Kansas Wants to Try Hla lor Fraad,
bat Appeal, Coart Rays
WEBB CITY. Mo.. Nor. . 3. P. Stewart,
a banker of this city, waa advised by tele
graph tonight that the indictment charging
him with being; a party to the alleged Buck-
foot racing conspiracy to defraud, and with
Improper use of the malls, had been quashed
by a ruling in tbo United States court of
appeals In Minneapolis.
The Indictment waa originally found in
the federal court of Fort Scott, Kan.
When It was sought to take Mr. Stewart
to Kansas under the warrant habeas corpus
proceeding were started.
Judge Phillips of Kansas, before whom
the application waa heard, denied the writ
and the case was appealed to the United
States court of appeals. Today'a decision
overrules the decision of Judge Phillips.
ANNAPOLIS COURSE SHORTER
Spend Three Years la
Wow, Instead of
ANNAPOLIS, Md., Nov. 3. Orders were
received today reducing the course of mid
sblpmen to three years Instead Of four.
WASHINGTON. Nor. t. The order de
creasing the academic course contemplates
a three years' course at the academy and
three yeara at aea.
That Awfal Cola.
And Its terrible cough can soon be cured
by Dr. King's New Discovery for Consump
tion. Try It. No cure, no psy. 60c, $L
For sale by Kuhn t Co.
Woman's Work in Club and Charity
Family cares and duties do not weigh
down the well woman, and the children
are never in ber way. But when the
womanly health fails, and there is a con
stant struggle with weakness and pain,
household duties are a burden almost
past bearing, and children are a cease
less annoyance and worry.
Weak women, are made strong and
sick women are made well by the use oi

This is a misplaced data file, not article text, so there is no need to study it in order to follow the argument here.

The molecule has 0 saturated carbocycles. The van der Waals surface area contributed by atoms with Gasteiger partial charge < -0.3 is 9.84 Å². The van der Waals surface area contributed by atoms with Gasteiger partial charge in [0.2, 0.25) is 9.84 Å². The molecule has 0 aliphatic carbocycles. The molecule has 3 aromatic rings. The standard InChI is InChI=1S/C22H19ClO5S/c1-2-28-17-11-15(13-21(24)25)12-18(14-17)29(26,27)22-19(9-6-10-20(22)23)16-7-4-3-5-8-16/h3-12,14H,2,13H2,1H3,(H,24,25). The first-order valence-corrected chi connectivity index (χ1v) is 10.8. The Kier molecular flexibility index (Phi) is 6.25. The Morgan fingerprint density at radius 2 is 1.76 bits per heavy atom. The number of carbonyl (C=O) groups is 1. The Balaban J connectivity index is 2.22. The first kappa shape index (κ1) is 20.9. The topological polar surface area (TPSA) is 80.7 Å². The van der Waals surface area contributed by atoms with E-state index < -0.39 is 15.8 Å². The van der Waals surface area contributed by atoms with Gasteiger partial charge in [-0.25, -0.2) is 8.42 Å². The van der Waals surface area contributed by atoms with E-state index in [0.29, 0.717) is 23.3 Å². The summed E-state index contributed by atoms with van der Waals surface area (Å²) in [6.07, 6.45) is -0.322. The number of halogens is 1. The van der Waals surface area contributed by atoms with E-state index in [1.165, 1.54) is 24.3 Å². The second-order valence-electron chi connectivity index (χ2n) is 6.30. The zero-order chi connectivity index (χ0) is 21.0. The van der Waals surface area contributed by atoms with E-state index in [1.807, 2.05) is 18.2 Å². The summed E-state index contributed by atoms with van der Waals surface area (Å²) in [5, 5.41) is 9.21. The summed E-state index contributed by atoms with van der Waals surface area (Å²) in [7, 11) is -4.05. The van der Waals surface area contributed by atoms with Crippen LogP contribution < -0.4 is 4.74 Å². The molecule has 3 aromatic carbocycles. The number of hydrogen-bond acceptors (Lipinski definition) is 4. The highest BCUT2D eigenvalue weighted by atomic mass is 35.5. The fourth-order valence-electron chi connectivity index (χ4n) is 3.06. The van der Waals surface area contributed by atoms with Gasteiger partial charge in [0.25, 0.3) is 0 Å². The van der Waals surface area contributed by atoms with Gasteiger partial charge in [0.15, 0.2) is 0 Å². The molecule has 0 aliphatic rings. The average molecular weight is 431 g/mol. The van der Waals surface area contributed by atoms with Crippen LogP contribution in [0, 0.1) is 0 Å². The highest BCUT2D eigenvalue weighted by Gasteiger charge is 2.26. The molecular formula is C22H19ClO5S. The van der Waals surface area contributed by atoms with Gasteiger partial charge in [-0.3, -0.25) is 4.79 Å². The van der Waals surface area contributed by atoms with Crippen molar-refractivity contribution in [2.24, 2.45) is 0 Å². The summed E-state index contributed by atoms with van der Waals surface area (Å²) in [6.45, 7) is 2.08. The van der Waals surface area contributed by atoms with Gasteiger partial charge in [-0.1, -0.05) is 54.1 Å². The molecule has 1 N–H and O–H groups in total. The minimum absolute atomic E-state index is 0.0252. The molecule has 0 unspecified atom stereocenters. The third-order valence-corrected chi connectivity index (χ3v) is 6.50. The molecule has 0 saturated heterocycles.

Dr. Pierce's Favorite Prescription. It
establishes regularity, dries disagreeable
drains, heals inflammation and ulcera
tion and cures female weakness.
Sick women are invited to concult Dr.
Pierce by letter free. All correspondence
strictly private and sacrcdlv confidential.
Address Dr. K. V. Pierce, Buffalo, N. Y.
I had been ailing same time, troubled wHb
female wkncH.writcs Mrs. Wm. H. Johuaot.,
ef Avoadakt. Chester Co.. Fa. Evenr mouth I
wild have tn lie ou my bsrk. I tried menv
diflerrnl mrdiriuet aud iiuthiup gave me relief
mil I began Dr. Pierre's niedictues. using two
bottles of ' Favorite Prescription ' aud two of
'Goldca Medical iMtcovcry.' Thew medicines
have cured mc. Whes I began your treatment
1 wss not able t do verv much, but nrw I do
the work for my family of nine, and feel better
to-day than I hare fur s vear. I thank you.
doctor, from the bottom of my heart, for well
do I know that you are the one who cured me."
Favorite Pieecription " has the testi
mony of thousands of women to its com
plete cure of womanly diseases. Do P.ot
accept an unknown and unproved eui
atitute in ita place.
Dr. Pierce'a Pleasant Pellet are tb
beat laxative for family uae. .
A plan for dividing the atate work, prob
ably according to the congressional dis
tricts. Is one of the chief matters to be
brought before the annual meeting of the
Missouri Federation of Women's Clubs at
Its meeting which opens today In Kansas
City, continuing Wednesday and Thursday.
The chief advantage of aucb a division is
said to be In cases that come before the
federation shere legislation la necessary.
This will enable the women of the various
districts to concentrate their Influence and
work together with the representatives of